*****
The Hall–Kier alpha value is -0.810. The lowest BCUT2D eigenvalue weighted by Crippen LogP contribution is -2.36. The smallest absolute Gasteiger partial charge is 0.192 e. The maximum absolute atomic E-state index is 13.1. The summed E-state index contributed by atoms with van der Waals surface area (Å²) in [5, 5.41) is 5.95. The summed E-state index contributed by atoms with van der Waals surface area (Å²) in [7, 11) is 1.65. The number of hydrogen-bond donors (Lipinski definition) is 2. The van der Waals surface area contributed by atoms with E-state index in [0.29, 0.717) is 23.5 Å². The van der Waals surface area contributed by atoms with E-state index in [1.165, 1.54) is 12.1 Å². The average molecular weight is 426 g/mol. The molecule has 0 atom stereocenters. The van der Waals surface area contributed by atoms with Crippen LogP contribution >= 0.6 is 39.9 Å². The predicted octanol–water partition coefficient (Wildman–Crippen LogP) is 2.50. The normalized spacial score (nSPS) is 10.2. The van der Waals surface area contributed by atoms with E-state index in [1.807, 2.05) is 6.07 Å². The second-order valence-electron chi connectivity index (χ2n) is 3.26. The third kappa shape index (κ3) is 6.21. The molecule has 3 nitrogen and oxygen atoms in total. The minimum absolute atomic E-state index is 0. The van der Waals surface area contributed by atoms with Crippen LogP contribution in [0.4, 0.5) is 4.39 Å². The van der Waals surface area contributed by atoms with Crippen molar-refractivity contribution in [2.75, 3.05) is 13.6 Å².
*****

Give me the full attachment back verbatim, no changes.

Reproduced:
The Hall–Kier alpha value is -0.810. The lowest BCUT2D eigenvalue weighted by Crippen LogP contribution is -2.36. The smallest absolute Gasteiger partial charge is 0.192 e. The maximum absolute atomic E-state index is 13.1. The summed E-state index contributed by atoms with van der Waals surface area (Å²) in [5, 5.41) is 5.95. The summed E-state index contributed by atoms with van der Waals surface area (Å²) in [7, 11) is 1.65. The number of hydrogen-bond donors (Lipinski definition) is 2. The van der Waals surface area contributed by atoms with E-state index in [0.29, 0.717) is 23.5 Å². The van der Waals surface area contributed by atoms with E-state index in [1.165, 1.54) is 12.1 Å². The average molecular weight is 426 g/mol. The molecule has 0 atom stereocenters. The van der Waals surface area contributed by atoms with Crippen LogP contribution >= 0.6 is 39.9 Å². The predicted octanol–water partition coefficient (Wildman–Crippen LogP) is 2.50. The normalized spacial score (nSPS) is 10.2. The van der Waals surface area contributed by atoms with E-state index in [1.807, 2.05) is 6.07 Å². The second-order valence-electron chi connectivity index (χ2n) is 3.26. The third kappa shape index (κ3) is 6.21. The molecule has 3 nitrogen and oxygen atoms in total. The minimum absolute atomic E-state index is 0. The van der Waals surface area contributed by atoms with Crippen LogP contribution in [0.4, 0.5) is 4.39 Å². The van der Waals surface area contributed by atoms with Crippen molar-refractivity contribution in [2.75, 3.05) is 13.6 Å².